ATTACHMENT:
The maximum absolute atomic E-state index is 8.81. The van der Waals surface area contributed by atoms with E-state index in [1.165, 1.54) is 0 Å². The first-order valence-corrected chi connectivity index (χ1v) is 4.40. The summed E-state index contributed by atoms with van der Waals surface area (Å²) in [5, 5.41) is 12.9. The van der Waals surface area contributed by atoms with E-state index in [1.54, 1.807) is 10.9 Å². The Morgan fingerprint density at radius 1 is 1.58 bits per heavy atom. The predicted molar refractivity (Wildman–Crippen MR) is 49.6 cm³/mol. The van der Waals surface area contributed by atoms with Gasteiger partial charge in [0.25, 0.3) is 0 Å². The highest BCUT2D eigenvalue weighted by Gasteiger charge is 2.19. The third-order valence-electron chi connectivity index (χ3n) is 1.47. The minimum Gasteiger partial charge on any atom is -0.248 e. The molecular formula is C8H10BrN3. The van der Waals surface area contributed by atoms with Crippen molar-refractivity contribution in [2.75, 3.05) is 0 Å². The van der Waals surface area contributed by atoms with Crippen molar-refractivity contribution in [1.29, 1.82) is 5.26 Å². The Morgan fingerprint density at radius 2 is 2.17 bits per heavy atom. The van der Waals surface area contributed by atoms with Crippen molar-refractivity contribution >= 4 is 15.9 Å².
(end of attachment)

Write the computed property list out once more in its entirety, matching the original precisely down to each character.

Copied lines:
The maximum absolute atomic E-state index is 8.81. The van der Waals surface area contributed by atoms with E-state index in [1.165, 1.54) is 0 Å². The first-order valence-corrected chi connectivity index (χ1v) is 4.40. The summed E-state index contributed by atoms with van der Waals surface area (Å²) in [5, 5.41) is 12.9. The van der Waals surface area contributed by atoms with E-state index in [1.54, 1.807) is 10.9 Å². The Morgan fingerprint density at radius 1 is 1.58 bits per heavy atom. The predicted molar refractivity (Wildman–Crippen MR) is 49.6 cm³/mol. The van der Waals surface area contributed by atoms with Gasteiger partial charge in [0.25, 0.3) is 0 Å². The highest BCUT2D eigenvalue weighted by Gasteiger charge is 2.19. The third-order valence-electron chi connectivity index (χ3n) is 1.47. The minimum Gasteiger partial charge on any atom is -0.248 e. The molecular formula is C8H10BrN3. The van der Waals surface area contributed by atoms with Crippen molar-refractivity contribution in [2.75, 3.05) is 0 Å². The van der Waals surface area contributed by atoms with Crippen molar-refractivity contribution in [1.29, 1.82) is 5.26 Å². The Morgan fingerprint density at radius 2 is 2.17 bits per heavy atom. The van der Waals surface area contributed by atoms with Crippen molar-refractivity contribution >= 4 is 15.9 Å².